Kimberly Wilson has often struggled to find doctors who understand her physical, cultural and mental health needs. Although she took advantage of booking platforms such as ZocDoc, she had visited multiple doctors to find a good match.
In 2017, that search became urgent when she landed in the emergency room due to complications from uterine fibroids. Fibroids, noncancerous growths in the uterus, are common among black women, who are three times more likely than white women to develop them during their lifetime, according to the Centers for Disease Control and Prevention.
But Wilson’s situation was unusual because of the size and amount of fibroids — she had more than 30 — and in 2018, she was in and out of the hospital with complications. She visited numerous doctors in New York City, the majority of whom were white men, who advised that her only treatment option was a hysterectomy, which would mean she would not be able to have children.
She ultimately received a referral from a friend to a black obstetrician/gynecologist at Johns Hopkins University in Baltimore, Dr. Khara Michelle Simpson. She recommended an alternative procedure, an abdominal myomectomy. Wilson underwent the procedure in December 2018, and it preserved her uterus and removed the majority of her fibroids. Although she was grateful for the outcome, Wilson wondered why it took so long to connect with a black doctor — and why no other doctors recommended this option.
“I was frustrated by my experience and having to travel so far just to find a culturally competent physician,” Wilson said. She also acknowledged that she believes her experience with Simpson was better because she is also a black woman.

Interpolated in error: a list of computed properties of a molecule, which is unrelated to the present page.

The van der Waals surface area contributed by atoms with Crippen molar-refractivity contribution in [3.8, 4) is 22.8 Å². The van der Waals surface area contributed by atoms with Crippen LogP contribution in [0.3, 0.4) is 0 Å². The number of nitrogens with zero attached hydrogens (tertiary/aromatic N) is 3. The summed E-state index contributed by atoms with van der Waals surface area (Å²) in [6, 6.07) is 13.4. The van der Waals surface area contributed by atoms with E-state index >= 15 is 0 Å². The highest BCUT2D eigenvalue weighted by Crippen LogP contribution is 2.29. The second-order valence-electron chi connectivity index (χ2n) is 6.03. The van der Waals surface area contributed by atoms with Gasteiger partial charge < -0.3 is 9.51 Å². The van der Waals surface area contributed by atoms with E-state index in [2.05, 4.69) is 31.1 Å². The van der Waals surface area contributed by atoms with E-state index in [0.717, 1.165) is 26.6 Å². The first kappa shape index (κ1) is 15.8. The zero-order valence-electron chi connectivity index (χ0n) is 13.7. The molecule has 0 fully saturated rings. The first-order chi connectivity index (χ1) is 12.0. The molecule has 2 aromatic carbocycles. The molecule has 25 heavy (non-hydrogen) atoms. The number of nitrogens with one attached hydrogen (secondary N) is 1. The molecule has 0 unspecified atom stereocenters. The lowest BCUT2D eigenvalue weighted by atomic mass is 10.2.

Research shows that health outcomes for black patients are better when they are treated by black doctors. That research is critical given that African Americans in the United States generally experience poorer health outcomes across a variety of diseases and conditions. Currently, black men have the lowest life expectancy of any major demographic group in the United States and live on average 4.4 years fewer that non-Hispanic white men. There is also a documented maternal mortality crisis among African American women in the United States: Black women are three to four times more likely to die as a result of complications from pregnancy, labor and childbirth than white women.
The Morning Rundown
Get a head start on the morning's top stories.
A research team led by Dr. Marcella Alsan from Stanford University’s School of Medicine published the results of a study in September 2018 that tracked the impact of diversity in the physician workforce on medical decisions and outcomes among black men.
In Alsan’s study, researchers set up a pop-up clinic in Oakland, California, and recruited over 1,300 black men from local barber shops and flea markets. The clinic was set up to provide preventive services and was staffed with 14 male doctors. Participants were surveyed about their preference for preventive services (such as cardiovascular screening) before meeting their assigned physician and then surveyed again after speaking with their physician. Patients who met with black physicians asked to receive more preventive services than patients who met with nonblack physicians.